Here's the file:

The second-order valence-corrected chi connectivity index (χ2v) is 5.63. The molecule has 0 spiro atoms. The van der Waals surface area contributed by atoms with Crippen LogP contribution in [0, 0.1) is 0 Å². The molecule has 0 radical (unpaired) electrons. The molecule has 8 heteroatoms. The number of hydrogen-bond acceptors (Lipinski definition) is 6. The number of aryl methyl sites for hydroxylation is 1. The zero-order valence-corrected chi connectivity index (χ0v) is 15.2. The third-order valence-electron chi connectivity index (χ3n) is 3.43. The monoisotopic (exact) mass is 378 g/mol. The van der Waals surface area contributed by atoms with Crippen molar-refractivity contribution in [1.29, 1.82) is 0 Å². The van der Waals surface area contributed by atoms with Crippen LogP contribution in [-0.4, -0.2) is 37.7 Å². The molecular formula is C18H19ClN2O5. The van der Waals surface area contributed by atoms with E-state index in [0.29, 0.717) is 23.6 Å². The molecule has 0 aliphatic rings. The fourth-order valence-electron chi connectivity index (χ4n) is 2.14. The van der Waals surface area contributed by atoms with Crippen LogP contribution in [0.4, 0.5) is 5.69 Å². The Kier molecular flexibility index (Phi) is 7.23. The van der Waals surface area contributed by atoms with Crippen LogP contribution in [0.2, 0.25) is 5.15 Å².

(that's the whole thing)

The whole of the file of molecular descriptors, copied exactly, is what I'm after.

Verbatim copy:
The second-order valence-corrected chi connectivity index (χ2v) is 5.63. The molecule has 0 spiro atoms. The van der Waals surface area contributed by atoms with Crippen LogP contribution in [0, 0.1) is 0 Å². The molecule has 0 radical (unpaired) electrons. The molecule has 8 heteroatoms. The number of hydrogen-bond acceptors (Lipinski definition) is 6. The number of aryl methyl sites for hydroxylation is 1. The zero-order valence-corrected chi connectivity index (χ0v) is 15.2. The third-order valence-electron chi connectivity index (χ3n) is 3.43. The monoisotopic (exact) mass is 378 g/mol. The van der Waals surface area contributed by atoms with Crippen molar-refractivity contribution in [1.29, 1.82) is 0 Å². The van der Waals surface area contributed by atoms with Crippen LogP contribution in [-0.4, -0.2) is 37.7 Å². The molecular formula is C18H19ClN2O5. The van der Waals surface area contributed by atoms with E-state index in [0.29, 0.717) is 23.6 Å². The molecule has 0 aliphatic rings. The fourth-order valence-electron chi connectivity index (χ4n) is 2.14. The van der Waals surface area contributed by atoms with Crippen LogP contribution in [0.4, 0.5) is 5.69 Å². The Kier molecular flexibility index (Phi) is 7.23. The van der Waals surface area contributed by atoms with Crippen LogP contribution in [0.2, 0.25) is 5.15 Å².